While there are standardized methods for incorporating natural resources into planning and design, cultural resources are treated as an afterthought or are considered only after unexpected discoveries or policies require procedural review. Bringing cultural resources to the front end of planning will have positive effects not only on the preservation of those resources, but on planning and design processes. However, to work toward this shift in practice it is necessary to evaluate the types of data useful for planning professionals, which in most cases are evaluative spatial data commonly contained in Geographic Information Systems (GIS) databases. In the United States, statewide cultural resource GIS databases are required in State Historic Preservation Offices (SHPO). While universal, these databases vary in the terminologies used and the types of data recorded, necessitating a move toward standardization and broadened utility. Detailed evaluations of statewide cultural resource GIS databases provide insight into what needs standardization and how to move toward that goal. By moving toward standardization it is possible to bring cultural resources to the front end of the planning and design process. In turn, this will increase cultural resource preservation levels while decreasing the costs of project implementation by reducing the need to revisit project designs after they are put in place.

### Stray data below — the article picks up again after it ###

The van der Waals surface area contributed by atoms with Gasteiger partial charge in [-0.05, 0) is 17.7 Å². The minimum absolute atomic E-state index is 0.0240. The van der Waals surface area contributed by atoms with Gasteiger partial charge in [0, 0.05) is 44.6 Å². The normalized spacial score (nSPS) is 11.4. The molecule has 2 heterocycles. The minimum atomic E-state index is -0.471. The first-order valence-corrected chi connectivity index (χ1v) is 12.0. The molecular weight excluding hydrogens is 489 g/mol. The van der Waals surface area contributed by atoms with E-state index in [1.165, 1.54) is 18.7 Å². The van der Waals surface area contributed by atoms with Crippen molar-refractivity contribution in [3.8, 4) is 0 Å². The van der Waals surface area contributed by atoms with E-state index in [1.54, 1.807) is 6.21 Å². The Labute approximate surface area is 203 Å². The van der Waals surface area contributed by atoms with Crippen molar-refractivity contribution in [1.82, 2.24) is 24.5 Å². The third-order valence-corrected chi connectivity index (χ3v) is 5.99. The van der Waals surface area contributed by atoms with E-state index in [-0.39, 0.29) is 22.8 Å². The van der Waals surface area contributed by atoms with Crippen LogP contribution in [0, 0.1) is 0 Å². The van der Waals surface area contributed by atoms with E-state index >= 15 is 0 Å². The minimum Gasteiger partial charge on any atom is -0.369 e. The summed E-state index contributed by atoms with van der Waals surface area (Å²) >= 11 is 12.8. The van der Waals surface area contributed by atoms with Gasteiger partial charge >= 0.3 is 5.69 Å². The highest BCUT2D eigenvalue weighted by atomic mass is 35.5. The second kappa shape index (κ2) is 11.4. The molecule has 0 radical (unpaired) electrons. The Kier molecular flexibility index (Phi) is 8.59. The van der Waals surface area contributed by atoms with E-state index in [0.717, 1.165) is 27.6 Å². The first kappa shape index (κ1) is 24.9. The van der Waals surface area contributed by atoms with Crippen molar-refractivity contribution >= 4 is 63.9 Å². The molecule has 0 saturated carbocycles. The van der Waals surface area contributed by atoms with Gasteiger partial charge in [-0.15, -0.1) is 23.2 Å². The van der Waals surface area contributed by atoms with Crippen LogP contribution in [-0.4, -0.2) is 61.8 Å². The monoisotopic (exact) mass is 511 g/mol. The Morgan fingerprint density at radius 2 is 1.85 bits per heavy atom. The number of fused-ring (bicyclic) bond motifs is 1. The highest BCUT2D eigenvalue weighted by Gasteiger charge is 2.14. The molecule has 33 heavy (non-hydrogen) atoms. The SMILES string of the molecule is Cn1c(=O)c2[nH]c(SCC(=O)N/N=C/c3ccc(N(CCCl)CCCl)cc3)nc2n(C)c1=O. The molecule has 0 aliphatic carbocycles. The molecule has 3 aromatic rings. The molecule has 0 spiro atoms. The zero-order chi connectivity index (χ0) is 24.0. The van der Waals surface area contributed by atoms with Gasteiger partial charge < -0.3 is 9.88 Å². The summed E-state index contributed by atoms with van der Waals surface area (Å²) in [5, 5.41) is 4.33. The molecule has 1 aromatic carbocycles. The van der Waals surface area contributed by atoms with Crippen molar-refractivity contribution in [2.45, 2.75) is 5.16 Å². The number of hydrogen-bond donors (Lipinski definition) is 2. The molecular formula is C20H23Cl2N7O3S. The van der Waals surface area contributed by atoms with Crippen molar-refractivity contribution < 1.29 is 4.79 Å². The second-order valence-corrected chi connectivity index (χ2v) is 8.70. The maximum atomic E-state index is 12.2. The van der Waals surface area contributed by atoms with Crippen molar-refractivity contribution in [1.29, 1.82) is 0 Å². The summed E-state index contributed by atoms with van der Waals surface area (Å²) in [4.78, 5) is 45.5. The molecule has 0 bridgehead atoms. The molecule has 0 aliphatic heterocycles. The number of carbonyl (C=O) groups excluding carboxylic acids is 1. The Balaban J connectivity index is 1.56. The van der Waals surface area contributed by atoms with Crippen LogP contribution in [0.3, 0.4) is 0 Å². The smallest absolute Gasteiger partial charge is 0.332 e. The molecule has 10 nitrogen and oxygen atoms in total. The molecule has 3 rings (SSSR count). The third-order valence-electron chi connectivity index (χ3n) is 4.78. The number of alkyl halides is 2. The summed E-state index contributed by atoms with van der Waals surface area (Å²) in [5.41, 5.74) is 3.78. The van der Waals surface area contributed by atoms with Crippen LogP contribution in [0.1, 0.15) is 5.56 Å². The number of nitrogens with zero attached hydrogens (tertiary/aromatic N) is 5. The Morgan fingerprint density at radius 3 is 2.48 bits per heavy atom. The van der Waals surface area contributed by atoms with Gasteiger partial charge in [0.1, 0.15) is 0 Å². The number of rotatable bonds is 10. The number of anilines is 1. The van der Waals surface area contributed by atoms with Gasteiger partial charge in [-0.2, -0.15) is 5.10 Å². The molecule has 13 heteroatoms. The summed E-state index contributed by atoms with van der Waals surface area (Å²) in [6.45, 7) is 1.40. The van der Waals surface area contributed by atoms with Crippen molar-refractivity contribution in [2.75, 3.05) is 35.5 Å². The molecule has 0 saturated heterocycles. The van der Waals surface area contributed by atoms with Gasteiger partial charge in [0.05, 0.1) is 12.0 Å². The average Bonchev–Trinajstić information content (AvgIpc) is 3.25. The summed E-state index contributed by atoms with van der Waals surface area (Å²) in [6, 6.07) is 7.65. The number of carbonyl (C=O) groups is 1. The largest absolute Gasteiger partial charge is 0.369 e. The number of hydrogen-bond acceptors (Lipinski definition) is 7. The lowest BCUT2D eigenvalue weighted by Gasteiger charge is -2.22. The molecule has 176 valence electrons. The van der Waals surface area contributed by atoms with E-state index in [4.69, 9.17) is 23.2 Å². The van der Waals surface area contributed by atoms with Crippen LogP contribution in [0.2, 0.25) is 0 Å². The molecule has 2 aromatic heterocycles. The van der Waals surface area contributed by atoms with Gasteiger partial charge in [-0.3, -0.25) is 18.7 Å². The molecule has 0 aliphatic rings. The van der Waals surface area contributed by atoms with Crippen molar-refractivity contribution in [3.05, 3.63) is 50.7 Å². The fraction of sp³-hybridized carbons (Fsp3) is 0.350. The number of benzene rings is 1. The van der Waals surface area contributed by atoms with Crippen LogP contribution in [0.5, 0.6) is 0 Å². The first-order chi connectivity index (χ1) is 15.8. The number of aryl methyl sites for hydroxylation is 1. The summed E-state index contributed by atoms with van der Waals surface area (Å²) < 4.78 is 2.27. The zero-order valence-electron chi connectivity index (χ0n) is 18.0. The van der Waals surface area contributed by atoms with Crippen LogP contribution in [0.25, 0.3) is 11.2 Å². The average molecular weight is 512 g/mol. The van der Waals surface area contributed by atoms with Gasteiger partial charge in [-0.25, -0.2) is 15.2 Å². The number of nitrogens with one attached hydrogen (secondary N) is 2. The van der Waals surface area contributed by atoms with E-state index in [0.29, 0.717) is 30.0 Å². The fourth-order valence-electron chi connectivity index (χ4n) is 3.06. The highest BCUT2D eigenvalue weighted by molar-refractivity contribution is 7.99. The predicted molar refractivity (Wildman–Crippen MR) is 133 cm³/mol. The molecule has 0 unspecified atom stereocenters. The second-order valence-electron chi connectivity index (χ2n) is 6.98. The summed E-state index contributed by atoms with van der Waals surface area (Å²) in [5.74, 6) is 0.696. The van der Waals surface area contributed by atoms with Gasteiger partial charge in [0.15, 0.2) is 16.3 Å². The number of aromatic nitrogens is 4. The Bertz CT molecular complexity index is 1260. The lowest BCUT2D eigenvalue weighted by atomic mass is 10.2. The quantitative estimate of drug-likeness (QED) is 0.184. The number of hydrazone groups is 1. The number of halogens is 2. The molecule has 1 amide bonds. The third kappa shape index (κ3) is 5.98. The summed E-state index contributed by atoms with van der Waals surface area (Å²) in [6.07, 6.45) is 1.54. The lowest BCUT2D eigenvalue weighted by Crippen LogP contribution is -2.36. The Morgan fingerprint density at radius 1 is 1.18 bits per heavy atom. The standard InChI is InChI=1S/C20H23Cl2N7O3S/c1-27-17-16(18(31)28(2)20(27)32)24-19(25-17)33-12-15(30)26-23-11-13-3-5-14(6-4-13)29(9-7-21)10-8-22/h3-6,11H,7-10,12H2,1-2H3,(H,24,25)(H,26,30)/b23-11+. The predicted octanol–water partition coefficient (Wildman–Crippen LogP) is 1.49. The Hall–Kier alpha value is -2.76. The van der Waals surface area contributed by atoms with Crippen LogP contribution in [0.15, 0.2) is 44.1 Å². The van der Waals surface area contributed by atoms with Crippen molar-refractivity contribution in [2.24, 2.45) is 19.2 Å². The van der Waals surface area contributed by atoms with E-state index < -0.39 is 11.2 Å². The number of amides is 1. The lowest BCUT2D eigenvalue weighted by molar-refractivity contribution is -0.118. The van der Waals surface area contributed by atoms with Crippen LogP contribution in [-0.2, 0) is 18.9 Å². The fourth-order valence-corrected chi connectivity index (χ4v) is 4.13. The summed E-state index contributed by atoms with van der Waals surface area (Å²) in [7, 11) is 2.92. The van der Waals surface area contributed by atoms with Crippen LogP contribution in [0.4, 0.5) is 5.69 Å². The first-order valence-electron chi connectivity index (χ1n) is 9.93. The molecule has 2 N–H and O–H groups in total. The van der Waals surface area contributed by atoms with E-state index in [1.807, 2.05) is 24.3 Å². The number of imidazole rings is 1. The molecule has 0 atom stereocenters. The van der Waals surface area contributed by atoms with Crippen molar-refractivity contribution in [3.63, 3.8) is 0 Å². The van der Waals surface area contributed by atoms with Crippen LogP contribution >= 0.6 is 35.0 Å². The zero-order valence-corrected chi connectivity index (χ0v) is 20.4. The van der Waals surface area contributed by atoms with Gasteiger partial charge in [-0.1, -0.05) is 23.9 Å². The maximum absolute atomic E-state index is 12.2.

All Science Journal Classification (ASJC) codes
- Geography, Planning and Development
- Management, Monitoring, Policy and Law